Many American rabbinical students go to Bethlehem each year, on a program designed to expose them to the feelings of the “other” side. But there’s passion to be felt on this side, too. Go to Bethlehem, fine. But why not also visit Ein Prat and witness the meeting of Western civilization and Jewish tradition in a beit midrash populated by post-army secular and religious Israelis together? Speak to people in Bethlehem (though hopefully without being foolish enough to imagine that those are the kinds of people who are our real enemies), but then go to the student-run villages of Ayalim, where a new, socially aware, politically diverse, largely non-religious Zionist activism is taking root precisely among young people their age. Those are the sorts of memories we have to add to the hopper.
What’s shaping these students? It’s fine to assign books on human rights and on the problematics of Israeli democracy.
But I’d have them read Amos Oz’s Tale of Love and Darkness, too, so they can see the non-negotiable love for Zion with which a staunch leftist writes. I’d have them read Yehuda Avner’s The Prime Ministers, and “visit” the offices of Eshkol, Meir, Rabin and Begin – “relive” moments when life here hung by a thread. (Most of the students I asked had not read either one.) True, they won’t have actually lived through it – but the Seder night suggests to us that we can remember even things that we did not experience.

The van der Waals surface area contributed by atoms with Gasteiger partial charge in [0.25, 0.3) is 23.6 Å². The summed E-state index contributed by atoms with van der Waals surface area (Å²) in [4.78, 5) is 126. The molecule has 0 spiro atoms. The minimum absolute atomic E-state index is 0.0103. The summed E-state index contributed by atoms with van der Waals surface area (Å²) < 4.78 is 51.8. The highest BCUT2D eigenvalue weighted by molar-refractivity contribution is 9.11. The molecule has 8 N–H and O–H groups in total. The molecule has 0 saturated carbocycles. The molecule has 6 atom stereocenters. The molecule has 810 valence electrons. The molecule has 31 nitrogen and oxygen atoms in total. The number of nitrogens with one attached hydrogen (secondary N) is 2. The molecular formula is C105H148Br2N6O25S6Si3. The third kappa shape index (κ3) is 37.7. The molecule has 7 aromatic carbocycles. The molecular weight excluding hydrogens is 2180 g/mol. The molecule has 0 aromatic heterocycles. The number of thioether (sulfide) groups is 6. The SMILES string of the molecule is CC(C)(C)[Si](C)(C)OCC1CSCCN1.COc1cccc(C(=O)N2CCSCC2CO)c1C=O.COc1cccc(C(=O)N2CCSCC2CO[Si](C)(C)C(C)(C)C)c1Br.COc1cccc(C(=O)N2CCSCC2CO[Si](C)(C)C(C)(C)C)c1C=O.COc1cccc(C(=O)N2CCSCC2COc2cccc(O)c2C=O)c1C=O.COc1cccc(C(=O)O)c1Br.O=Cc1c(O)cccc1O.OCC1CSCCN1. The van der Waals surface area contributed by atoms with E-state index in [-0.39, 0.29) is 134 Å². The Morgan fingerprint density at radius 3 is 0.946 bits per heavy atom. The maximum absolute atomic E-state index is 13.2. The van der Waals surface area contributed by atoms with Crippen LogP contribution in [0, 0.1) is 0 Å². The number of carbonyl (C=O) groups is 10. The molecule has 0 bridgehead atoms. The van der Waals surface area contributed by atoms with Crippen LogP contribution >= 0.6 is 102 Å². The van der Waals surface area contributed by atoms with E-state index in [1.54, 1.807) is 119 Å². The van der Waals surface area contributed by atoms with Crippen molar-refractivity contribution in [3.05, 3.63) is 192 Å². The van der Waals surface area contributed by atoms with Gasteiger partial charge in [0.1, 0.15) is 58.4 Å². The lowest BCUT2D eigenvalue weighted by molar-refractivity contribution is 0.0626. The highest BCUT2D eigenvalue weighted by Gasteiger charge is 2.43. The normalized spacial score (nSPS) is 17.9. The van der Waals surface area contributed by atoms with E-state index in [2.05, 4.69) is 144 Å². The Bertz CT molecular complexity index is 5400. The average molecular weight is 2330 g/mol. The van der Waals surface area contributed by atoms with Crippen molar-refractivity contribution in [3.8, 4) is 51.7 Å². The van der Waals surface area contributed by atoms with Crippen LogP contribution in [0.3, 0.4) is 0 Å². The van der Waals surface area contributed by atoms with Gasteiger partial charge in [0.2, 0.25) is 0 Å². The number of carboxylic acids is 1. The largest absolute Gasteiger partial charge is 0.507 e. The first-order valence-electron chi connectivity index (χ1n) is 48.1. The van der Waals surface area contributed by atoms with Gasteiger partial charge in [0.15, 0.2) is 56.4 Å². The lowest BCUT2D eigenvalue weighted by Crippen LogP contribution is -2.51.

A student dropped me a line after one of these meetings. “It may sound strange,” he said, “but for some of us, the most memorable idea to come out of the meeting is that Israel might actually not survive.” For someone of my generation, what is shocking is that that was surprising.
But it’s not a matter of anyone’s “fault.”
It’s a matter of what we remember, and what we don’t. That’s the business that we’re in this coming Monday night. The Seder is the moment for reminding ourselves – and each other – that the next generation of Jewish leaders will join us not if we beat them into intellectual submission, but if we can bequeath to them new memories – and thus, at the same time, our aspirations, as well as our foreboding awareness of the fragility of freedom.
The writer is senior vice president of the Shalem Center in Jerusalem. His latest book, Saving Israel: How the Jewish People Can Win a War that May Never End, won the 2009 National Jewish Book Award. He blogs at